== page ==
One of Annick Donat’s first moves when taking the reins at Madison Financial Group was to focus on cultural and value alignment with several core tenets: belief in advice and its value, engagement with the community, passion and willingness to learn, standards of professionalism and an entrepreneurial spirit.
What this meant, in practice, was an audit of Madison’s adviser stable to determine cultural alignment, engagement with the community, compliance records and a history of “putting others first.” These ideas have also factored into the recruitment process: one of the first questions an applicant will be asked is why they believe in advice.
“You’ll sometimes hear things that people think you want to hear,” Donat says, “but I think the answer reveals a lot about them.”
For example, some of Donat’s favourite answers include an adviser who developed a savings plan to buy a chocolate bar at the corner store as a child; another young adviser, Rachael O’Connor, was gifted Vivienne James’s The Woman’s Money Book when she asked for a share portfolio as her 11th birthday present, and was transformed by it. (She was since delighted to find that James is a part of the Madison community.)
According to Donat, the above goes some way to both explaining how Madison operates and also the reasons for its success. “The standard you walk by,” she says, “is the standard you accept.”
She also thinks it’s this proactive approach to fostering this kind of culture – one where, she adds, “no one is ever afraid to ask for help” – that has precipitated the near-innumerable expressions of support she’s received while Madison has been transitioning out of ownership by Sargon Capital, which has entered voluntary administration.
“I’m a big believer in the law of reciprocity,” she says. “CEOs in the industry, colleagues, personal friends – so many have reached out to me during this period to ask how I’m doing and what they can do to help. Working with OneVue over the transition process has been incredibly helpful, too, because our organisations share a culture of transparency and open communication. We work together. And you pay it forward.”
Of course, Madison’s current situation occurs in the midst of wider and more far-reaching changes for the entire advice industry. Whether it’s FASEA, the Royal Commission or economic challenges, advisers on the whole have been struggling to keep up with the pace of change – but Donat believes Madison is well-placed to navigate what’s already here and what’s yet to come.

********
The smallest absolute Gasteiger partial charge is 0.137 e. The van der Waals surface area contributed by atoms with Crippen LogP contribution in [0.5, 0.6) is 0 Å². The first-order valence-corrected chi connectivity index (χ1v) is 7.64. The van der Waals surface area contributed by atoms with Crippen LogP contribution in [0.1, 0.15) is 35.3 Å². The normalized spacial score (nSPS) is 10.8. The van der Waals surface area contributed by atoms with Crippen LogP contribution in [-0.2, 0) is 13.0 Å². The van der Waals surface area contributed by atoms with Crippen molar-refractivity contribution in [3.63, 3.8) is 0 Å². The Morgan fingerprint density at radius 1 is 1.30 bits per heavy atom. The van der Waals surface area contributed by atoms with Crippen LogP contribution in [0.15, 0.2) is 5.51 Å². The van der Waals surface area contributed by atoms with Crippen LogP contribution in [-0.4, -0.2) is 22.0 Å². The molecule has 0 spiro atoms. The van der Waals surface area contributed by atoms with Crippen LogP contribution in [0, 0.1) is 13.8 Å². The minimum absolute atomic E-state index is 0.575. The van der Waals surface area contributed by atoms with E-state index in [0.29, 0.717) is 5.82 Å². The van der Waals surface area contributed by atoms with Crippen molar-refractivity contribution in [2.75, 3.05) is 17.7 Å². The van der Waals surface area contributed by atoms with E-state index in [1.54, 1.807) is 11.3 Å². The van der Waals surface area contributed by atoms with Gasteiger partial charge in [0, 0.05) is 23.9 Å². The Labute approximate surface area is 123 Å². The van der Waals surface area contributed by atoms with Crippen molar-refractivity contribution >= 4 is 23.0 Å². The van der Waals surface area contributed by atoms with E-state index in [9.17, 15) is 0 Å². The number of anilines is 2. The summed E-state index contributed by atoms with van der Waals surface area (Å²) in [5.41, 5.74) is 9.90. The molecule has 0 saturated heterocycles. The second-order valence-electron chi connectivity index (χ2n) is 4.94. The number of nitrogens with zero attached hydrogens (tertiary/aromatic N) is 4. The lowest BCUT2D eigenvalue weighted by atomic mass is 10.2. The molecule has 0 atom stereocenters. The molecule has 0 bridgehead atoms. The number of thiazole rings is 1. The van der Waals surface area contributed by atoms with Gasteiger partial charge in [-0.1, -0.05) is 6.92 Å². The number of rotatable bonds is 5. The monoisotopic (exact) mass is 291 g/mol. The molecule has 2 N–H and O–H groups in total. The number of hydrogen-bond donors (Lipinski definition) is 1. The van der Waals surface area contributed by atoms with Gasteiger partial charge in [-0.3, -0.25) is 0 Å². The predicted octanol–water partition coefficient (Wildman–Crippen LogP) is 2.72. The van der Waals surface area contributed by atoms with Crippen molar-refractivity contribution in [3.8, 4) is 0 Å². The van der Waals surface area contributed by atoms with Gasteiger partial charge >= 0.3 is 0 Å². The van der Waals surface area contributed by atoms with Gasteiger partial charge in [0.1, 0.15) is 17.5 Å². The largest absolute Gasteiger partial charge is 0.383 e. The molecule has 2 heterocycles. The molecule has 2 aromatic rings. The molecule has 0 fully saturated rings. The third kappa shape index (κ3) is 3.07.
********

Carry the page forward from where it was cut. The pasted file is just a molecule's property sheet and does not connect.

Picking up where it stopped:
“I think one of the biggest things that’s needed in advice is leadership and direction,” she says. “There’s so much going on at the moment – regulatory change, investment markets going down, even historical things like the look-backs and reviews – that a lot of people don’t know where to turn.”
While the idea of decision paralysis during difficult times is understandable, Donat believes what’s needed right now is for leaders to step forward.
“You’re never going to get everything right,” she says, “but that’s why I ask a lot of questions. That’s why everyone in the Madison community asks questions. I believe that if you’re the smartest person in the room, you’re in the wrong room. So I like to observe, read and understand, and that’s what informs the decision-making process.”
That ability to ask questions is also why Donat thinks Madison has kept pace with so many regulatory changes – even, in some cases, anticipating them before they come to pass. “The information is out there,” she says. “You just need to find it. You need to be curious. There have always been regulatory guides out there, for instance, that give you an idea of where the law is going to go.
“You can’t be in denial about change, either. I’ve gone through multiple market corrections and regulatory changes now – it’s not like I woke up to a whole new regulatory environment one day. These things have been happening since the beginning of advice. Change is always going to happen, and you need to be prepared.”
She adds that as difficult as some changes may be, there’s often a silver lining: “I personally believe that the introduction of the Code of Ethics and FASEA has been a great gift to advisers. It’s a fundamental clarification of the true role of the adviser, and the adviser’s real relationship: that is, with their clients. It can only be a good thing that that is now enshrined in law.”
It’s also timely, because Donat believes the general population is only going to become more advice-inclined over time. And this primarily has to do with the volume of information now available at people’s fingertips.
“People are going to want more information,” she says, “because they’re more acutely aware than ever of where their money goes. You can see your money dynamically on your bank app, you can see what you’ve been spending it on, you can analyse that data and make decisions based on it – there’s so much out there, and that’s going to make people think.
“The more visible money becomes, the more questions people start to ask. It’s no longer a taboo discussion. And eventually, people are going to reach a point where they feel a bit out of their depth. At that point, where do you go? You go to those people with experience and wisdom. You start getting advice. It’s no different to medicine in many ways: Dr. Google can only get you so far. Eventually you’re going to go to a real doctor.”
Because of this, Donat sees the future of advice as very bright. And she’s glad to be a part of it. “I mentioned people reaching out to me and wanting to pay it forward,” she says. “Well, that’s what I want to do. I believe in advice – I believe in supporting people. And that’s what we’re going to do.”
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